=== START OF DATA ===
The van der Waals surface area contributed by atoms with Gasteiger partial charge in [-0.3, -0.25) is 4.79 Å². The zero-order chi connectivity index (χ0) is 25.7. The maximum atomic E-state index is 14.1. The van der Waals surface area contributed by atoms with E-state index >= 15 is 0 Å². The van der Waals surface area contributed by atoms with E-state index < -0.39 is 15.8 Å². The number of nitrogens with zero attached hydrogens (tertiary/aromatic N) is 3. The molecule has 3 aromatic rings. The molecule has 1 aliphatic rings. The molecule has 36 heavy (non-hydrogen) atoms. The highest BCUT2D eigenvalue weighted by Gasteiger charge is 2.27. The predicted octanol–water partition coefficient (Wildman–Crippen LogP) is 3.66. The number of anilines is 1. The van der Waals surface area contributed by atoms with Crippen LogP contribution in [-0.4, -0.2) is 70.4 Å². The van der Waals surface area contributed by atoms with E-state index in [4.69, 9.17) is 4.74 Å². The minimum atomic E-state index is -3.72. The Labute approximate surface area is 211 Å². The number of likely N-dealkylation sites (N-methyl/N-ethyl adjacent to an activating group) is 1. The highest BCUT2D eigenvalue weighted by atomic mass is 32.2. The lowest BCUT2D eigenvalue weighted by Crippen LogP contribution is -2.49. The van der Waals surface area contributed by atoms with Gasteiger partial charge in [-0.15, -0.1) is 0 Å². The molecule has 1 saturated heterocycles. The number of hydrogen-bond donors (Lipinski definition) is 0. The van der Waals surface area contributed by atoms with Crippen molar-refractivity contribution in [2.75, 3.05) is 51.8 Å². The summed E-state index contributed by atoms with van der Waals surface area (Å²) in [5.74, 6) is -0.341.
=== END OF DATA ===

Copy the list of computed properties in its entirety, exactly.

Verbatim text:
The van der Waals surface area contributed by atoms with Gasteiger partial charge in [-0.3, -0.25) is 4.79 Å². The zero-order chi connectivity index (χ0) is 25.7. The maximum atomic E-state index is 14.1. The van der Waals surface area contributed by atoms with E-state index >= 15 is 0 Å². The van der Waals surface area contributed by atoms with E-state index < -0.39 is 15.8 Å². The number of nitrogens with zero attached hydrogens (tertiary/aromatic N) is 3. The molecule has 3 aromatic rings. The molecule has 1 aliphatic rings. The molecule has 36 heavy (non-hydrogen) atoms. The highest BCUT2D eigenvalue weighted by Gasteiger charge is 2.27. The predicted octanol–water partition coefficient (Wildman–Crippen LogP) is 3.66. The number of anilines is 1. The van der Waals surface area contributed by atoms with Crippen LogP contribution in [-0.4, -0.2) is 70.4 Å². The van der Waals surface area contributed by atoms with E-state index in [4.69, 9.17) is 4.74 Å². The minimum atomic E-state index is -3.72. The Labute approximate surface area is 211 Å². The number of likely N-dealkylation sites (N-methyl/N-ethyl adjacent to an activating group) is 1. The highest BCUT2D eigenvalue weighted by atomic mass is 32.2. The lowest BCUT2D eigenvalue weighted by Crippen LogP contribution is -2.49. The van der Waals surface area contributed by atoms with Gasteiger partial charge in [-0.15, -0.1) is 0 Å². The molecule has 1 saturated heterocycles. The number of hydrogen-bond donors (Lipinski definition) is 0. The van der Waals surface area contributed by atoms with Crippen molar-refractivity contribution in [2.75, 3.05) is 51.8 Å². The summed E-state index contributed by atoms with van der Waals surface area (Å²) in [5.74, 6) is -0.341.